The Blues Are Brewin’

1947 was a good year for movies. It saw the release of Miracle on 34th Street, Gentleman’s Agreement, Life with Father, Lady from Shangai and Out of the Past, among other excellent films. New Orleans also hit the screen that year. It began life as an Orson Welles project, but Welles dropped it and went on to other things. If he had developed it, the movie might not have been in a league with Citizen Kane, but it would likely have had more to recommend it than the music. Unlike the other films mentioned above, New Orleans had an absurd story line, leaden dialogue and mediocre direction. Its take on the history of jazz is pure cliché, except for one element: the importance of Louis Armstrong. He, Billie Holiday, Woody Herman, Kid Ory and a raft of other musicians save the film and make it worth seeing again and again, even if you have to grit your teeth waiting for the next song.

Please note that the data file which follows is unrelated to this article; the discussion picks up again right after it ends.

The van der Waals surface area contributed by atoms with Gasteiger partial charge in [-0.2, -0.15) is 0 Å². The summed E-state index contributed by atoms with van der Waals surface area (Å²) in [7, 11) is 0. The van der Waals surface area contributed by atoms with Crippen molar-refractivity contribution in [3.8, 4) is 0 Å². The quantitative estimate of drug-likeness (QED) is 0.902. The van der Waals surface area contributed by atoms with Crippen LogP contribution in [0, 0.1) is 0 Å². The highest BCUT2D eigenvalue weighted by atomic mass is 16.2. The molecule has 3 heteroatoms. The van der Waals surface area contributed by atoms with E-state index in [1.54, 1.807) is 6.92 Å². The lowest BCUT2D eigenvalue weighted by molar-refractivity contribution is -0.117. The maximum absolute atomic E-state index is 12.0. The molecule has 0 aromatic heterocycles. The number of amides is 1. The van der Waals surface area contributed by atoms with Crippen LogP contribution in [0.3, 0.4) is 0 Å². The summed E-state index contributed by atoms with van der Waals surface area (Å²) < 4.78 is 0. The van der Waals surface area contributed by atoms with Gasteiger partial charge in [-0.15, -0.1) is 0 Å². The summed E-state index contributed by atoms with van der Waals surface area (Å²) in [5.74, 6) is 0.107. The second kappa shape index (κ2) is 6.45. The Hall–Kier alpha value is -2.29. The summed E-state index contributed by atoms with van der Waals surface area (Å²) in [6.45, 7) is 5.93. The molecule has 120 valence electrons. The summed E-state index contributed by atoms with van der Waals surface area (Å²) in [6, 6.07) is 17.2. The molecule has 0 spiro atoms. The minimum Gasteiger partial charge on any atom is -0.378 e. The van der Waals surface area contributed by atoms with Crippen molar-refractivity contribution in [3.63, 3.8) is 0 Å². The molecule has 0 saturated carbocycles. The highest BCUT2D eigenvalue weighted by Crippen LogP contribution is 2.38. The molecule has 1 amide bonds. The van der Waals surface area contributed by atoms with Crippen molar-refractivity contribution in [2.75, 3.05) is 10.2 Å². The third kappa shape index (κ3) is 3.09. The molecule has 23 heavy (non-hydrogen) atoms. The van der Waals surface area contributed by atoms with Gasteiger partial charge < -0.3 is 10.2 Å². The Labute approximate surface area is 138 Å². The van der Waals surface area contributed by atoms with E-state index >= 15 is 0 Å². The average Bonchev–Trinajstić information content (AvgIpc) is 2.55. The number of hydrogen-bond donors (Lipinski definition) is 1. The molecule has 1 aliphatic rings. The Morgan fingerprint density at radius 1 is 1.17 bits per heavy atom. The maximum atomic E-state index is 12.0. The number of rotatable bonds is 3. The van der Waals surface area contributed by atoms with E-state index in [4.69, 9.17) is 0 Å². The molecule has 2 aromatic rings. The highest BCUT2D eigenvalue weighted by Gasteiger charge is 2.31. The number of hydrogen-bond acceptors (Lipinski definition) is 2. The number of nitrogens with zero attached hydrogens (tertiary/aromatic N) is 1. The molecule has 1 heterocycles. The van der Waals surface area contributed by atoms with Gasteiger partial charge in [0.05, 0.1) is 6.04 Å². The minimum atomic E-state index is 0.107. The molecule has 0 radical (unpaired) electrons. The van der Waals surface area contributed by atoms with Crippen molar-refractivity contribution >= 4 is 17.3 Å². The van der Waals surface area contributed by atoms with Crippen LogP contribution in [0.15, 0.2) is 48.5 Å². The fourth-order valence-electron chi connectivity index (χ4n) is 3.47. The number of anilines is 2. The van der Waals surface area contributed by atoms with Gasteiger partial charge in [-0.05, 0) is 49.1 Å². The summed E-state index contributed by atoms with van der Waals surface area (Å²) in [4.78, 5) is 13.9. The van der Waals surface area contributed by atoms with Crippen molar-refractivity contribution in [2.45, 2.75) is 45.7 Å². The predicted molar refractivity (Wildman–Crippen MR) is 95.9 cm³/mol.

In his new biography of Armstrong, Terry Teachout quotes the 1947 review by critic Bosley Crowther of The New York Times: “Put it down as a fizzle in every respect but one. That is the frequent tooting of Louis Armstrong on his horn.” Maybe Crowther dozed off during “The Blues Are Brewin’,” with Holiday, Armstrong and Herman. Herman’s alto saxophone half-chorus demonstrates that he is underrated as a soloist. Holiday’s long solo confirms that she is not.

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